Did you have enough supplies at the hospitals? 

Supply shortages are really common in Palestine. As nurses and doctors, we have to be creative and to work with what we have. It’s all because of the long years of restriction of movement and restrictions on the import of medical supplies. The electricity is intermittent and the water is not reliable. We usually face a lack of supplies, but somehow we make it work and we manage.

How do you see the occupation affecting overall patient health and your ability to care for patients as a health care worker?

It’s not only about the occupation, it’s also that we really have a lack of nurses and doctors. Where I work, I work on the orthopedic, and it’s the section that has very busy days during such events with the clashes and like the gunshots. We only have two nurses each shift and we take care of 20 patients. So that and our lack of supplies leads to low quality of medical care. When I work with patients, my priority is to give them medication and to make sure they are OK. But to be honest, I just don’t have the time to really support them or make a proper nursing care plan. I need to prioritize keeping them alive, and basically just giving as much medical care as I can. 

We wanted to ask you about the disparities in health care under the umbrella of Covid-19 between Palestinians and Israelis. What are the differences in care that a Palestinian might get in, for example, Gaza versus somebody in another part of the country?

In Gaza especially, it is more unfortunate. They have more restrictions — from Egypt, from Israel. It is a really small area with a huge population. In the beginning, I think it was easier for the West Bank to get tests, and then later they started getting them for Gaza. The restrictions make it really hard to get medical supplies for them. For their population, they didn’t have enough beds and enough ventilators, they didn’t have good access to electricity because it’s intermittent, very on and off. They also lack doctors and nurses compared to the population and they don’t have enough beds.

Israel has been in the global news about its high vaccination rate. Could you talk about disparities you see regarding the vaccine response and access in Palestine going forward?

The Palestinian authorites stated that there has been a delay in getting the vaccinations because of Israel’s restrictions and because of the factories that are making the vaccines. In the beginning, people didn’t want to take these vaccines. Most of the people didn’t want to take it, but later they started to be convinced about it. It was difficult in the beginning because medical teams are supposed to be the first ones who get it, but it didn’t happen here. The politicians and other people got it first. They really made it difficult for the medical workers. I had Covid-19 in September. I am thankful I survived. That really almost killed me. I stayed locked up for one month. It was like intensive care for me. When it was time for me to take it, they said, “No, we’re not going to give it to you because you already had it.” But it had already been seven months. So they weren’t giving it to all medical workers, which we didn’t like. So we didn’t exactly protest but we started talking to everyone about it and then later because of that we got it. They set up days where people who were certain ages could get it — sixty and seventy years old. They made a schedule. But many people still didn’t believe that Covid-19 even exists. But still, there are a lot who took the vaccine.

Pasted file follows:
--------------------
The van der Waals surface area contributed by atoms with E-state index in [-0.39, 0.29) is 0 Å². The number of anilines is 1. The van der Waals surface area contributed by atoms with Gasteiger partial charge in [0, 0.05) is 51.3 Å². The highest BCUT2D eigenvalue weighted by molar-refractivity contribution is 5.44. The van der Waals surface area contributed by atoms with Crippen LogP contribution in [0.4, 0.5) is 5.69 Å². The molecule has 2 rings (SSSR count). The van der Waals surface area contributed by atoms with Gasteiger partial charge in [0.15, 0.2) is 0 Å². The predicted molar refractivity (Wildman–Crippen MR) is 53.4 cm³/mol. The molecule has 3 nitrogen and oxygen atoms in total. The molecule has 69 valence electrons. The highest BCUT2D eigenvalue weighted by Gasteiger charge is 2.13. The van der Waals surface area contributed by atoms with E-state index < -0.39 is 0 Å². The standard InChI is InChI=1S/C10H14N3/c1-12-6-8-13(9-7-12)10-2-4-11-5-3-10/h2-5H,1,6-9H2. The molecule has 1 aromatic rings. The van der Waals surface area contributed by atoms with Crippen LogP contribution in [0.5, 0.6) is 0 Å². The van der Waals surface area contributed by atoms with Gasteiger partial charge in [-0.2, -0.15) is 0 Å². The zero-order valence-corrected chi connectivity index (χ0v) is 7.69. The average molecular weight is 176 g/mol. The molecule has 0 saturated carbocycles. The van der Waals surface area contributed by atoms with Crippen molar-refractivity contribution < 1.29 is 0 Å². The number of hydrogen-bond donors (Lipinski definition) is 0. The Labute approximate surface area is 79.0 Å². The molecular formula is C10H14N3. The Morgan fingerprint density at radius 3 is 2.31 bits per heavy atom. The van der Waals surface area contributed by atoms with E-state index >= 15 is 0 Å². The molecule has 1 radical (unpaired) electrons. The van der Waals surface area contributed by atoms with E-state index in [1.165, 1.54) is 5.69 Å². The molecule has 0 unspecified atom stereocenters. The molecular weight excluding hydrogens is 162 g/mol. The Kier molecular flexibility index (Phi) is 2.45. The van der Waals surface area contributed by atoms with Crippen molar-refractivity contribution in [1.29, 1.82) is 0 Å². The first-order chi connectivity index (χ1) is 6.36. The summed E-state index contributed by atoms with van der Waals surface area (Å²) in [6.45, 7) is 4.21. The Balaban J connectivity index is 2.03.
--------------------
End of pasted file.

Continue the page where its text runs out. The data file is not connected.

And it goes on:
For those who do want to take the vaccine, can anyone get the vaccine in Palestine? 

At the beginning, it was not available and we didn’t have enough vaccines. As I see now, I don’t have any numbers, but as I hear from people, they say “we go to a clinic, and they give us the vaccine.” So, I’m not really sure if it’s available. There was a lot of chaos and it was really messed up. I don’t think it was very well organized because in my hometown, they started to say “Yeah, we have the vaccine, so let’s let certain people get the vaccine who meet criteria.” But I was talking to my mom and dad [who meet that criteria] and they didn’t mention anything about getting the vaccine. People all seem to have different information. I’m not sure if it’s the management and lack of organization or if it’s because it’s not available. I hear some people saying that they went to this or that clinic and they got the vaccine. It’s a bit unclear. There is something really taboo about Covid-19 here.

There was a recent strike called among the Palestinian people on May 18. Did you participate in that strike? What was the impact of the strike that you noticed?

Unfortunately, no. I was in the hospital just in case something happened. My duty was to be there if something happened, which, of course, it did. It’s been a really long time since I saw such a strike. During the second Intifada I was studying nursing, so I lived through that whole Intifada. I saw so many things during that time. And with all that was happening in the last year and in those years and what’s happening now… I was a little bit desperate. I thought maybe we just have to give up. What I saw [with the strike] was — I don’t know if it’s the right word, but it was really refreshing. I know that there is still hope for this generation. What really makes me really optimistic is that there was unity that I haven’t seen in a long time. There was unity between the Palestinians who live in the occupied land in what everybody calls “Israel” and Gaza. So after all this time, there was this [connection].